I expected the glasses to be  crushed to smithereens. They were not. The bus tyres had not made contact with the glasses. The lenses showed a crack somewhere. You could still wear them in a useful manner,  if you didn't mind looking through cracks.

J was still stunned. The whole thing was like a slapstick movie. The son simply thought it was one of those days, and struggled to stand up again, so he could see what all the fuss was about.

"Do you have a written copy of the prescription ?" I asked J.

" I do. In my wallet. But I also have a spare set of glasses in the suitcase back at the house. "  J, still shaken up.  

There is a famous optician right there in the circle at Flora Fountain. We parked. J got out of the car, in the manner of a seafarer trying to find his land legs. The son clambered out with him, as I got off from the other side. Our friends too joined us. J came around the car, stood in front of me, and shook my hand, for a decently prolonged time.  (I've seen our PM and that of Pakistan do that for the benefit of the press, each one trying to extract his hand but not willing to be the first.)

J's gesture was more heartfelt and real. He was congratulating me for driving through all this and still appearing in one piece.  We went over to the optician, who as a special request, agreed to do his lenses by the evening, so we could pick them up on the way home.

The trip home was rather uneventful, to say the least. Those were not days of traffic jams, where you could not manoeuvre the vehicle anyway, and unlike today four lanes were still four lanes, and didn't miraculously become seven.

We drove back , the son still in his usual pose, held on to by J.  The son had become fond of J,   and some time just before we reached home, kind of leaned across him and fell asleep in his lap.

Everyone was tired, with the days excitement and the traipsing around for the shopping. Just for variety, we took a longish diversion and drove J by the Juhu beach area, to show him a different Mumbai.

He saw, he enjoyed,  and we all had some great chats; but with the window on his side firmly up.  

Today, children have car seats, cars have AC, seat belts are mandatory, most cars have bucket seats, that discourage the sort of piling on into the car that we did in our younger days, and people sit sedately behind closed windows. I hear , in the US, the kids in car seats sit facing backwards.  

The cars now have hazard lights (which , for some reason, people put on while going through tunnels).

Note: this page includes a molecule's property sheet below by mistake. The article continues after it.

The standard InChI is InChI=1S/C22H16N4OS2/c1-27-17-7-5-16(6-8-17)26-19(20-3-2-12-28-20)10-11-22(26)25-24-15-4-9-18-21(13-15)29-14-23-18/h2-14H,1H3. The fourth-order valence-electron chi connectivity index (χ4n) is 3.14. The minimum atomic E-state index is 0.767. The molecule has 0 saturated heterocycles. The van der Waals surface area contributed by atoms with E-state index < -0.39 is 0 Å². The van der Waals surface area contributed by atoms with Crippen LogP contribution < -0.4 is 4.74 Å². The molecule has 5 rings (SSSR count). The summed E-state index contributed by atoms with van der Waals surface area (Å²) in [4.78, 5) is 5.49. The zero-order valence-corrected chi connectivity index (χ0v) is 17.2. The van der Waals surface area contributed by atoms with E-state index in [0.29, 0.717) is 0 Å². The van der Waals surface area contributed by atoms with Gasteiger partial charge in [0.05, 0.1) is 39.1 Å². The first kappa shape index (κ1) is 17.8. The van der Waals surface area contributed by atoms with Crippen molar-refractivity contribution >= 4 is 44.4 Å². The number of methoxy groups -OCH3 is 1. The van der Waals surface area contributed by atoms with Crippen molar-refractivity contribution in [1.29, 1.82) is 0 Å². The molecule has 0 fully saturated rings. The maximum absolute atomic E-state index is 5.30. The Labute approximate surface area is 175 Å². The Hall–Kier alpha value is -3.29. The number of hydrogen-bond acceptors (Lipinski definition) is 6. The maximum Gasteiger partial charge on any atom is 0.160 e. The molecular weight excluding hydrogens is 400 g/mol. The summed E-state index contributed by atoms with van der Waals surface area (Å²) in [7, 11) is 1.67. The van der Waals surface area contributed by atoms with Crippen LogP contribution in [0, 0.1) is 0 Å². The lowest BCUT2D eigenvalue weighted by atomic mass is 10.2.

I was just thinking, that if J had his way, he would have asked me to put the hazard lights on all the time while driving in Mumbai ..... 

P. S. Just to preempt mean commenters who might be itching to comment about lady drivers, I have been driving for the last 42 years, in places as diverse as Pune, Mumbai, Los Angeles, Wisconsin, SFO, and no cop has had any reason to seriously tangle   with me. So.


  1. This is the scene everywhere even now. When I take my clients out, they actually take pictures of rickshaws, autos, traffic etc when we pass them. It's kind of funny. One of my clients was stumped to find horses, goats and buffaloes at traffic signals on our way to Agra, while another one just could not get enough pictures of cows and even elephants on the road. The one thing they take with them are memories of the traffic and driving skills required here.

    Great post and very well written. Made me chuckle, smile and laugh :)

  2. What a fun, great post for the day! I haven't had a car in several years and don't miss it at all because I never liked to drive anyway -- just a necessity for many years. Amazing how it's all changed -- well, except for the traffic and that's even worse than it was. Enjoy your week!


  3. What a post ! and what a coincidence . My last post is all about traffic scene on the roads of Indore. Things have not changed much.
    Even in Indore we share the road space with cows , goats and occassionally elephants who are more predicatble than young motor cyclists of the city .
    Some interesting pics too .
    pl find time to read it .

  4. :) Enjoyed reading this post. Good old times. *sigh*

    PS: Came here from GBs site.

  5. LOL! How people drive is pretty cultural I think... I've survived the traffic both in China and Italy... but my, I'm sure they gave me some grey hairs.

  6. LOL! I can so imagine J holding on with all his might, praying that he survives the ride :) I am sure he must have called it one of the scariest rides ever :)

    One of the things I find difficult, in the first 2 days on my annual holdiays in India is corssing roads. I hold my breath, and hope that I cross the roads without incident :) But funnily within a couple of days, we get si used to it :) Once husband scared a lady here, by driving here(UK) like he drives in India :)